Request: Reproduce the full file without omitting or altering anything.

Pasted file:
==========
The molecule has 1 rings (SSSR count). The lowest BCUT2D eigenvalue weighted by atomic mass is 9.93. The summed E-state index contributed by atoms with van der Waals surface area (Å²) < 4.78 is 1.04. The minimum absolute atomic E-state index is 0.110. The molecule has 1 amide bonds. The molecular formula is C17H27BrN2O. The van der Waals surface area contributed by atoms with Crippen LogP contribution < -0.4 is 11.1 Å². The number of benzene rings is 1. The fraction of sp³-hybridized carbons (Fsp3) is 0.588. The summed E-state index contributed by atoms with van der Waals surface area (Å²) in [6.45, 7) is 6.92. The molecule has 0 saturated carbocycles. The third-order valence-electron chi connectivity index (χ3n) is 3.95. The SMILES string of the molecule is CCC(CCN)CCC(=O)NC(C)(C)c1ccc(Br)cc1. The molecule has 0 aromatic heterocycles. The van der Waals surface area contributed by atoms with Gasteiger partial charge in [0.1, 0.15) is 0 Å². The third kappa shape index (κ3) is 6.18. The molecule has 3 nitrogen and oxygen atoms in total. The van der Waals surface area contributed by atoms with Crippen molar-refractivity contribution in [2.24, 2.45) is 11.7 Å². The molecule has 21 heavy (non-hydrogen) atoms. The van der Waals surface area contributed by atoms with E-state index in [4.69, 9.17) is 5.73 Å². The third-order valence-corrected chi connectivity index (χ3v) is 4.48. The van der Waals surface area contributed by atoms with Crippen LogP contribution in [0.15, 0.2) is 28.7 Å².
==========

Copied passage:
The molecule has 1 rings (SSSR count). The lowest BCUT2D eigenvalue weighted by atomic mass is 9.93. The summed E-state index contributed by atoms with van der Waals surface area (Å²) < 4.78 is 1.04. The minimum absolute atomic E-state index is 0.110. The molecule has 1 amide bonds. The molecular formula is C17H27BrN2O. The van der Waals surface area contributed by atoms with Crippen LogP contribution < -0.4 is 11.1 Å². The number of benzene rings is 1. The fraction of sp³-hybridized carbons (Fsp3) is 0.588. The summed E-state index contributed by atoms with van der Waals surface area (Å²) in [6.45, 7) is 6.92. The molecule has 0 saturated carbocycles. The third-order valence-electron chi connectivity index (χ3n) is 3.95. The SMILES string of the molecule is CCC(CCN)CCC(=O)NC(C)(C)c1ccc(Br)cc1. The molecule has 0 aromatic heterocycles. The van der Waals surface area contributed by atoms with Gasteiger partial charge in [0.1, 0.15) is 0 Å². The third kappa shape index (κ3) is 6.18. The molecule has 3 nitrogen and oxygen atoms in total. The van der Waals surface area contributed by atoms with Crippen molar-refractivity contribution in [2.24, 2.45) is 11.7 Å². The molecule has 21 heavy (non-hydrogen) atoms. The van der Waals surface area contributed by atoms with E-state index in [4.69, 9.17) is 5.73 Å². The third-order valence-corrected chi connectivity index (χ3v) is 4.48. The van der Waals surface area contributed by atoms with Crippen LogP contribution in [0.15, 0.2) is 28.7 Å².